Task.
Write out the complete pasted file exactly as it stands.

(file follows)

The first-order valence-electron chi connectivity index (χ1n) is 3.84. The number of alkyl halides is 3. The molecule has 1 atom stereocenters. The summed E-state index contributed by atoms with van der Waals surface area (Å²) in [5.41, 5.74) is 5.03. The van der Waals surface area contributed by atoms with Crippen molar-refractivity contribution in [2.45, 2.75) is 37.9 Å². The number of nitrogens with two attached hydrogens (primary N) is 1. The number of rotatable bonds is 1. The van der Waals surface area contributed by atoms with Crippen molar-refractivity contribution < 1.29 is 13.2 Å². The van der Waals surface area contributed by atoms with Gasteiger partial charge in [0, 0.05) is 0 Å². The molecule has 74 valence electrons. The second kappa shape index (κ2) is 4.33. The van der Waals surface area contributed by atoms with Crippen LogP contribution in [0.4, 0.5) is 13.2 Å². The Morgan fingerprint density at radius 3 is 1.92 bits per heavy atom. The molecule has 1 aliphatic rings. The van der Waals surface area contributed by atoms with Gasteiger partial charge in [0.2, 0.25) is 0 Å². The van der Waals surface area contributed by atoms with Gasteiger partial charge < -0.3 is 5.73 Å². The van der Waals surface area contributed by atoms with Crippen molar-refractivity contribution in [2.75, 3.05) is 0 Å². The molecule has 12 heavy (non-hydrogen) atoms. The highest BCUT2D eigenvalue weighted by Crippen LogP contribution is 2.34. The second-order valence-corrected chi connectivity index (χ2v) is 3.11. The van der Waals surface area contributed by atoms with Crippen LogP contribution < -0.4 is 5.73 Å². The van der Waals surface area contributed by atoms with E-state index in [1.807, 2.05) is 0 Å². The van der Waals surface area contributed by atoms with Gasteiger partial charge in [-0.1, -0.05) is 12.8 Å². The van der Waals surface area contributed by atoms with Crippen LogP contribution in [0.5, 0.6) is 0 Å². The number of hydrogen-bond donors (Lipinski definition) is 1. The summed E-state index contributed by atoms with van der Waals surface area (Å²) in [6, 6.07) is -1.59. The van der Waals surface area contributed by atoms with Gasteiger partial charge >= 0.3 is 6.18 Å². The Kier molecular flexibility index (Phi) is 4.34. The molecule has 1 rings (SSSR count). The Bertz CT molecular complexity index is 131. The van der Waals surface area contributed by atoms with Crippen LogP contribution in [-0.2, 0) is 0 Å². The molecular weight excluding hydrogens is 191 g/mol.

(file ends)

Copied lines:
The first-order valence-electron chi connectivity index (χ1n) is 3.84. The number of alkyl halides is 3. The molecule has 1 atom stereocenters. The summed E-state index contributed by atoms with van der Waals surface area (Å²) in [5.41, 5.74) is 5.03. The van der Waals surface area contributed by atoms with Crippen molar-refractivity contribution in [2.45, 2.75) is 37.9 Å². The number of nitrogens with two attached hydrogens (primary N) is 1. The number of rotatable bonds is 1. The van der Waals surface area contributed by atoms with Crippen molar-refractivity contribution < 1.29 is 13.2 Å². The van der Waals surface area contributed by atoms with Gasteiger partial charge in [0, 0.05) is 0 Å². The molecule has 74 valence electrons. The second kappa shape index (κ2) is 4.33. The van der Waals surface area contributed by atoms with Crippen LogP contribution in [0.4, 0.5) is 13.2 Å². The Morgan fingerprint density at radius 3 is 1.92 bits per heavy atom. The molecule has 1 aliphatic rings. The van der Waals surface area contributed by atoms with Gasteiger partial charge in [0.2, 0.25) is 0 Å². The van der Waals surface area contributed by atoms with Gasteiger partial charge < -0.3 is 5.73 Å². The van der Waals surface area contributed by atoms with Crippen molar-refractivity contribution in [2.75, 3.05) is 0 Å². The molecule has 12 heavy (non-hydrogen) atoms. The highest BCUT2D eigenvalue weighted by Crippen LogP contribution is 2.34. The second-order valence-corrected chi connectivity index (χ2v) is 3.11. The van der Waals surface area contributed by atoms with Crippen LogP contribution < -0.4 is 5.73 Å². The van der Waals surface area contributed by atoms with E-state index in [1.807, 2.05) is 0 Å². The van der Waals surface area contributed by atoms with Gasteiger partial charge in [-0.1, -0.05) is 12.8 Å². The van der Waals surface area contributed by atoms with Crippen LogP contribution in [0.5, 0.6) is 0 Å². The number of hydrogen-bond donors (Lipinski definition) is 1. The summed E-state index contributed by atoms with van der Waals surface area (Å²) in [6, 6.07) is -1.59. The van der Waals surface area contributed by atoms with Gasteiger partial charge >= 0.3 is 6.18 Å². The Kier molecular flexibility index (Phi) is 4.34. The molecule has 1 rings (SSSR count). The Bertz CT molecular complexity index is 131. The van der Waals surface area contributed by atoms with Crippen LogP contribution in [-0.2, 0) is 0 Å². The molecular weight excluding hydrogens is 191 g/mol.